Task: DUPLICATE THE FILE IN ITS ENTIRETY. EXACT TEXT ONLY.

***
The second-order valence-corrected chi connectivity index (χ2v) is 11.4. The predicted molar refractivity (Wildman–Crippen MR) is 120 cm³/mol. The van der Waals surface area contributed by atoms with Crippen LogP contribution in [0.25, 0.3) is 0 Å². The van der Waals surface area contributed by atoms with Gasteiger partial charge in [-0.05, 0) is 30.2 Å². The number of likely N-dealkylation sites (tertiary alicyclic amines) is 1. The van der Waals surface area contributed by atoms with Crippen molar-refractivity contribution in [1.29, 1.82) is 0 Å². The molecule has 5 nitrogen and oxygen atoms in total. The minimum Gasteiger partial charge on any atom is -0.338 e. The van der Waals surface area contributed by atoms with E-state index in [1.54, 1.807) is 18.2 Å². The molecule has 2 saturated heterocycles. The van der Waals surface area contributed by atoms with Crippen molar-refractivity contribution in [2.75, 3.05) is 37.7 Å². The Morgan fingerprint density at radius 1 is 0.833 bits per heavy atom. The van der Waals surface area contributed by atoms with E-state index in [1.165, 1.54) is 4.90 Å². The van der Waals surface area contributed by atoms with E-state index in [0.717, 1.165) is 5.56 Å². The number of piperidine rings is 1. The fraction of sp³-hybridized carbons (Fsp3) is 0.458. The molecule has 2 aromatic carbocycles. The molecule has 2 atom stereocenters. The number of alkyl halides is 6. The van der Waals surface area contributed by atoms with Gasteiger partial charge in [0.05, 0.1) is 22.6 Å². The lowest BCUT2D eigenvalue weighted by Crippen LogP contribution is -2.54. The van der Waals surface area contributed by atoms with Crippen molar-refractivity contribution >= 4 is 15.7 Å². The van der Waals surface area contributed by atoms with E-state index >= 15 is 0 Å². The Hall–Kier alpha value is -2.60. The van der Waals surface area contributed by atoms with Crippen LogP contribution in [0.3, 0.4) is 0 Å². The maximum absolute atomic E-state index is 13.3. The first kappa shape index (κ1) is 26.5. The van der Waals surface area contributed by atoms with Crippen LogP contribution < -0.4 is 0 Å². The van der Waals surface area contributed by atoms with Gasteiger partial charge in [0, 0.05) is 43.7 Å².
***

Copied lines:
The second-order valence-corrected chi connectivity index (χ2v) is 11.4. The predicted molar refractivity (Wildman–Crippen MR) is 120 cm³/mol. The van der Waals surface area contributed by atoms with Crippen LogP contribution in [0.25, 0.3) is 0 Å². The van der Waals surface area contributed by atoms with Gasteiger partial charge in [-0.05, 0) is 30.2 Å². The number of likely N-dealkylation sites (tertiary alicyclic amines) is 1. The van der Waals surface area contributed by atoms with Crippen molar-refractivity contribution in [1.29, 1.82) is 0 Å². The molecule has 5 nitrogen and oxygen atoms in total. The minimum Gasteiger partial charge on any atom is -0.338 e. The van der Waals surface area contributed by atoms with E-state index in [1.54, 1.807) is 18.2 Å². The molecule has 2 saturated heterocycles. The van der Waals surface area contributed by atoms with Crippen molar-refractivity contribution in [2.75, 3.05) is 37.7 Å². The Morgan fingerprint density at radius 1 is 0.833 bits per heavy atom. The van der Waals surface area contributed by atoms with E-state index in [1.165, 1.54) is 4.90 Å². The van der Waals surface area contributed by atoms with E-state index in [0.717, 1.165) is 5.56 Å². The number of piperidine rings is 1. The fraction of sp³-hybridized carbons (Fsp3) is 0.458. The molecule has 2 aromatic carbocycles. The molecule has 2 atom stereocenters. The number of alkyl halides is 6. The van der Waals surface area contributed by atoms with Gasteiger partial charge in [0.05, 0.1) is 22.6 Å². The lowest BCUT2D eigenvalue weighted by Crippen LogP contribution is -2.54. The van der Waals surface area contributed by atoms with Crippen molar-refractivity contribution >= 4 is 15.7 Å². The van der Waals surface area contributed by atoms with E-state index >= 15 is 0 Å². The Hall–Kier alpha value is -2.60. The van der Waals surface area contributed by atoms with Crippen LogP contribution in [0.3, 0.4) is 0 Å². The maximum absolute atomic E-state index is 13.3. The first kappa shape index (κ1) is 26.5. The van der Waals surface area contributed by atoms with Crippen LogP contribution < -0.4 is 0 Å². The van der Waals surface area contributed by atoms with Gasteiger partial charge in [0, 0.05) is 43.7 Å².